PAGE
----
OS X Yosemite adaptive networking, a blessing that’s been a curse for my MacBook lately

When my computer detects several known (or eligible) networks that it can connect to, networking becomes unstable without the system ever showing any errors. I resorted to forcing only one network, to regain stability.

I experienced quite some frustrations when my computer networking becomes unstable without ever notifying me of any problems. After some trial & error, if found out that the problem occurs whenever I happen to have more than one eligible network within reach. In the end, I had to manually enforce some fixed connections to regain a decent stability.

Apple introduced a neat feature in OS X Yosemite, the computer can automatically switch to the best network it can find without interrupting your programs. They also introduced another feature, OS X randomises the mac address (if useful, the physical network adapter) which should make the computer a little more secure. These have been hailed and are quite useful updates. The first one comes in handy if a network connection would suddenly drop, but the computer is able to reestablish it or hop on another network, for example while downloading a large file, you’d appreciate that the download would just progress to the end, and not get restarted from scratch. That’s a nice time saver. The second feature, the mac address randomiser, helps to prevent that for example coffeeshop wi-fi routers (or malware) could identify someone’s machine. I believe I’ve been at the stick end of these features lately however. After several updates and trying various things, I’ve come to the conclusion that these features are up against me.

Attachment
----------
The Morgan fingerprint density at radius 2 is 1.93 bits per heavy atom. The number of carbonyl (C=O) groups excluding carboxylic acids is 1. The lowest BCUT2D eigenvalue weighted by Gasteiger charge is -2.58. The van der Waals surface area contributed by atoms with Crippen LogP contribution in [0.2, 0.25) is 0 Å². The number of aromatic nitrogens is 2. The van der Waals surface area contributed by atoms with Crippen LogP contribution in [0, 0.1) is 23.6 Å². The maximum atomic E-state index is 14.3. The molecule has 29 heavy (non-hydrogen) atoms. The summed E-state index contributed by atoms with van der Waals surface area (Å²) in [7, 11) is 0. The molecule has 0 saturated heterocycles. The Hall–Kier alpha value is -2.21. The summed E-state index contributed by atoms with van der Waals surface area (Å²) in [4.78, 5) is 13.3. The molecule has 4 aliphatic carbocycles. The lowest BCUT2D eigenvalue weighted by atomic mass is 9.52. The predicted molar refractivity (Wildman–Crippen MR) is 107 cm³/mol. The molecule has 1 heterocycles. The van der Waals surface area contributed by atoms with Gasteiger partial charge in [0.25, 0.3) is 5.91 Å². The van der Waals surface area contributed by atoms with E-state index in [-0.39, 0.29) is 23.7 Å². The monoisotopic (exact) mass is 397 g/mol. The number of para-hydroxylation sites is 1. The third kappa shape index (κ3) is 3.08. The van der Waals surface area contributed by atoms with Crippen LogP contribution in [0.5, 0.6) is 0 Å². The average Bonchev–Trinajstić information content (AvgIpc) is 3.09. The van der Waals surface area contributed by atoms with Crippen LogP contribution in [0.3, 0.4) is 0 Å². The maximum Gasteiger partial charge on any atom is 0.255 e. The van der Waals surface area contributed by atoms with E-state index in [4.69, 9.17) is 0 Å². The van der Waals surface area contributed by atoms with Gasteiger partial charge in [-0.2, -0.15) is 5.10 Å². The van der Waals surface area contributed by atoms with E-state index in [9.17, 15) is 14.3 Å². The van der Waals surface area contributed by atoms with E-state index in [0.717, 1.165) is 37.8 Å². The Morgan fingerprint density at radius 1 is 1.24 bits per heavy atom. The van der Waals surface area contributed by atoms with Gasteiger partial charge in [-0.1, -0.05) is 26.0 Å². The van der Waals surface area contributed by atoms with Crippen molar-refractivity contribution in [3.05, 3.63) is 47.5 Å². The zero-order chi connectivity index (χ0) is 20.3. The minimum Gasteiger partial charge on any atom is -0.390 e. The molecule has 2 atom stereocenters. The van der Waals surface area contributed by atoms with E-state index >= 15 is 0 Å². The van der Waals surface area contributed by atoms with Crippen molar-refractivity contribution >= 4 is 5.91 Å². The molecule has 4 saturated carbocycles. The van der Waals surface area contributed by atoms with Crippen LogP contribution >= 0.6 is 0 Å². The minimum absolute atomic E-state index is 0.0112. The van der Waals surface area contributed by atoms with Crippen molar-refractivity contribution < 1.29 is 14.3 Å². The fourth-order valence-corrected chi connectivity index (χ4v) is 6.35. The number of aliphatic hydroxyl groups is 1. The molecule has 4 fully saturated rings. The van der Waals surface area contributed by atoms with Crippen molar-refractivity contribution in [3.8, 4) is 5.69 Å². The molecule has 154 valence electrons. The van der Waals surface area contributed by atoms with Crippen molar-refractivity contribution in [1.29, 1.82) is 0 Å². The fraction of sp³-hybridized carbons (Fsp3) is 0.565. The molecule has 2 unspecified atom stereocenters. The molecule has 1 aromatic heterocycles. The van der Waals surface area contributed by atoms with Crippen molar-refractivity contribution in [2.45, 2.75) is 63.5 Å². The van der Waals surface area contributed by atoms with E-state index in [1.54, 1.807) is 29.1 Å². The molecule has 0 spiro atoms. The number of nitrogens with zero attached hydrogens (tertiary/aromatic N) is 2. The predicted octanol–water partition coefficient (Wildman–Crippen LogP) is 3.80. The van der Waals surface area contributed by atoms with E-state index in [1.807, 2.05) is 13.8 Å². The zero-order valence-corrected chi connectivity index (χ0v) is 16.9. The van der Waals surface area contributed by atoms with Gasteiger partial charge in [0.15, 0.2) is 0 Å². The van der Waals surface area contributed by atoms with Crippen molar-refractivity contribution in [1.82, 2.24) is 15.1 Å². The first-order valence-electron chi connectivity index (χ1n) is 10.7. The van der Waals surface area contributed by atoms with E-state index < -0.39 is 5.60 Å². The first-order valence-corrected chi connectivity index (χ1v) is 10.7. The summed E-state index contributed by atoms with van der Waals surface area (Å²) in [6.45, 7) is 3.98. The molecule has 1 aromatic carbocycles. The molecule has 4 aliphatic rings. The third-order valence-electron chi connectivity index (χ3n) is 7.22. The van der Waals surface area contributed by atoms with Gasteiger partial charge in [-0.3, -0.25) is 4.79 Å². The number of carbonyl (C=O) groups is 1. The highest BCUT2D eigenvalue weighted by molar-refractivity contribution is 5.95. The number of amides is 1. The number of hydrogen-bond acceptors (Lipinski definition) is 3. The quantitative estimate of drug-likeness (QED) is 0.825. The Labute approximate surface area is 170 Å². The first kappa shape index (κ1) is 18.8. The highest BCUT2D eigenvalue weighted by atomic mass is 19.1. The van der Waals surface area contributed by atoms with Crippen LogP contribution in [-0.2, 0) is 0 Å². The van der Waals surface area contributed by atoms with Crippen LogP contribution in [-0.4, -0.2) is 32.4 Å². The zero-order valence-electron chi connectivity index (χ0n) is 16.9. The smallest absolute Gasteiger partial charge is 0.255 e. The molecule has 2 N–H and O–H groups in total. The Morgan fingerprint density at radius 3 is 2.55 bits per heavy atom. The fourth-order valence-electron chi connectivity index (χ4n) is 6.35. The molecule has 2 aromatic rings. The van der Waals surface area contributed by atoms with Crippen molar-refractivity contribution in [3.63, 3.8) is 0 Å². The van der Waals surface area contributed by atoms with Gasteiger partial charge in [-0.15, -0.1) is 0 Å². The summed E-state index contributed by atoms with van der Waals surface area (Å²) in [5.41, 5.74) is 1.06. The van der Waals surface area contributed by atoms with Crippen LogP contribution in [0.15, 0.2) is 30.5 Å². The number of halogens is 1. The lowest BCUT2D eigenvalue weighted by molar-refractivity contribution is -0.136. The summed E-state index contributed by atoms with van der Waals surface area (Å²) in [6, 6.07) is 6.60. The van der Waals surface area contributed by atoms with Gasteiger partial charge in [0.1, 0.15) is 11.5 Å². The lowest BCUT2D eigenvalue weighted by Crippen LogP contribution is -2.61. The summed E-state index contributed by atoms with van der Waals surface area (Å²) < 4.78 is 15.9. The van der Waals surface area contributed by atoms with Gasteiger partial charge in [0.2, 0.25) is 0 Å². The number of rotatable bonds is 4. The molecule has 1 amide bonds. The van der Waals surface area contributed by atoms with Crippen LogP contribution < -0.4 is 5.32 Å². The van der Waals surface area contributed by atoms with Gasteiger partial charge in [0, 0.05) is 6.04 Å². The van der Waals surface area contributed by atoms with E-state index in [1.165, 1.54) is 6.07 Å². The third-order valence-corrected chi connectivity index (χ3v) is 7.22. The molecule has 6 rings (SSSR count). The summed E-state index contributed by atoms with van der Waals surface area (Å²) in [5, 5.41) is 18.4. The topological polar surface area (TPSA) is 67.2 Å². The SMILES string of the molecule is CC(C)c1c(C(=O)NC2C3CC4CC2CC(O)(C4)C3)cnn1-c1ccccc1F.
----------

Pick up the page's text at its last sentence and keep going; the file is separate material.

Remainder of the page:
I only use Wi-Fi on my laptops for years already. Over the past weeks, I’ve been getting a torrid networking experience whereby my computer would intermittently lose network connection without notifying me of any problems. I’d check and see full strength Wi-Fi signal and that I am still connected to the network, yet none of the applications that I am running is able to reach the outside world on the Internet.  Without me doing anything, the Internet connection comes alive again and I can do a few things, then it would drop once again. The pattern repeats many times. At first I didn’t think much of it, but quickly grew annoyed and set out to resolve the issue. After scouring forums, stack overflows and other random sources, in vain, I was on my own. What eventually brought stability back to my networking was this:

  • Let the computer look for Wi-Fi network
  • Once it establishes a connection, turn off the automatic network detection
  • Delete any other known network in my vicinity, that was already registered by my computer.
MBP OSX Yosemite don't ask for networks
MBP OSX Yosemite don’t ask for networks

After I’ve done this, I get a stable connection. But at home, it turns out I have one more complication. My UPC (Ziggo) subscription includes a wi-fi router, but I also have Apple Airport Express. When both are activated, my computer detects two known wi-fi  networks, so it will start hoping back and forth between the two without telling me. So I end up in the same situation, can’t get on the Internet and for no apparent reason. To resolve this, I’ve turned off the Ziggo wi-fi router.